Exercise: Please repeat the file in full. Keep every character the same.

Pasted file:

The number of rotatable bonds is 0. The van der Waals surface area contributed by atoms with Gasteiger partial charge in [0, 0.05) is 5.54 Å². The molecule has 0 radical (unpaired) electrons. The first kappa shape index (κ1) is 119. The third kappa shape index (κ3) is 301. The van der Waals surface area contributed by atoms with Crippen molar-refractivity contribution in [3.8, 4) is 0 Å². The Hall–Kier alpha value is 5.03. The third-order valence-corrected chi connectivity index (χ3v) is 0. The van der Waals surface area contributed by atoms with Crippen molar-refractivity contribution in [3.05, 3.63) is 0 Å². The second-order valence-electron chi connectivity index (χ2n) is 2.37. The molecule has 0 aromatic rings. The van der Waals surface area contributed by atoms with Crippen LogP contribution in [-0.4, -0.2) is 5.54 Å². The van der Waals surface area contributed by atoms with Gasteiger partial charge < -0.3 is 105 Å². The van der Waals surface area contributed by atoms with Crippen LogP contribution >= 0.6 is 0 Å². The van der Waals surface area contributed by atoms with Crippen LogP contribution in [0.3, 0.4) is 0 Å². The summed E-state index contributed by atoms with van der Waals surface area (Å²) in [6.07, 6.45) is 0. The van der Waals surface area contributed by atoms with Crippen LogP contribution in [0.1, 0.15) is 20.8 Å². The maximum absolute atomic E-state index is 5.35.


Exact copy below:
The number of rotatable bonds is 0. The van der Waals surface area contributed by atoms with Gasteiger partial charge in [0, 0.05) is 5.54 Å². The molecule has 0 radical (unpaired) electrons. The first kappa shape index (κ1) is 119. The third kappa shape index (κ3) is 301. The van der Waals surface area contributed by atoms with Crippen molar-refractivity contribution in [3.8, 4) is 0 Å². The Hall–Kier alpha value is 5.03. The third-order valence-corrected chi connectivity index (χ3v) is 0. The van der Waals surface area contributed by atoms with Crippen molar-refractivity contribution in [3.05, 3.63) is 0 Å². The second-order valence-electron chi connectivity index (χ2n) is 2.37. The molecule has 0 aromatic rings. The van der Waals surface area contributed by atoms with Crippen LogP contribution in [-0.4, -0.2) is 5.54 Å². The van der Waals surface area contributed by atoms with Gasteiger partial charge < -0.3 is 105 Å². The van der Waals surface area contributed by atoms with Crippen LogP contribution >= 0.6 is 0 Å². The van der Waals surface area contributed by atoms with Crippen LogP contribution in [0.3, 0.4) is 0 Å². The summed E-state index contributed by atoms with van der Waals surface area (Å²) in [6.07, 6.45) is 0. The van der Waals surface area contributed by atoms with Crippen LogP contribution in [0.1, 0.15) is 20.8 Å². The maximum absolute atomic E-state index is 5.35.